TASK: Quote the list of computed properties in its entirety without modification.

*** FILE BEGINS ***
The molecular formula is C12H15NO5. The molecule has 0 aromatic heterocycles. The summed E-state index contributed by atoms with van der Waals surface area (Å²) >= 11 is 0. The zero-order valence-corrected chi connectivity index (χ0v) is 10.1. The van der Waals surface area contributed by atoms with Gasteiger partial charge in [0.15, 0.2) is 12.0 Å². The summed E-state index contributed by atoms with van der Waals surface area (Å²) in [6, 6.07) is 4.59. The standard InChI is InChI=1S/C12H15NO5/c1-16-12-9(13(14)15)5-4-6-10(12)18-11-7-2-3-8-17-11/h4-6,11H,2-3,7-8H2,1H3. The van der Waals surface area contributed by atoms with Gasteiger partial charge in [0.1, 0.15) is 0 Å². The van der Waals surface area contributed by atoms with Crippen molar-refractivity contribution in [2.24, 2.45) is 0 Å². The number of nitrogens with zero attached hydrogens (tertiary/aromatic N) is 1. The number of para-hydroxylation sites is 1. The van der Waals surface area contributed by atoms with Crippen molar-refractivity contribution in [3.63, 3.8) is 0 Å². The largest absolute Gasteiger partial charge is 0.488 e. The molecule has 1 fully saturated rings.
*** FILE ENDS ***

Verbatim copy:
The molecular formula is C12H15NO5. The molecule has 0 aromatic heterocycles. The summed E-state index contributed by atoms with van der Waals surface area (Å²) >= 11 is 0. The zero-order valence-corrected chi connectivity index (χ0v) is 10.1. The van der Waals surface area contributed by atoms with Gasteiger partial charge in [0.15, 0.2) is 12.0 Å². The summed E-state index contributed by atoms with van der Waals surface area (Å²) in [6, 6.07) is 4.59. The standard InChI is InChI=1S/C12H15NO5/c1-16-12-9(13(14)15)5-4-6-10(12)18-11-7-2-3-8-17-11/h4-6,11H,2-3,7-8H2,1H3. The van der Waals surface area contributed by atoms with Gasteiger partial charge in [0.1, 0.15) is 0 Å². The van der Waals surface area contributed by atoms with Crippen molar-refractivity contribution in [2.24, 2.45) is 0 Å². The number of nitrogens with zero attached hydrogens (tertiary/aromatic N) is 1. The number of para-hydroxylation sites is 1. The van der Waals surface area contributed by atoms with Crippen molar-refractivity contribution in [3.63, 3.8) is 0 Å². The largest absolute Gasteiger partial charge is 0.488 e. The molecule has 1 fully saturated rings.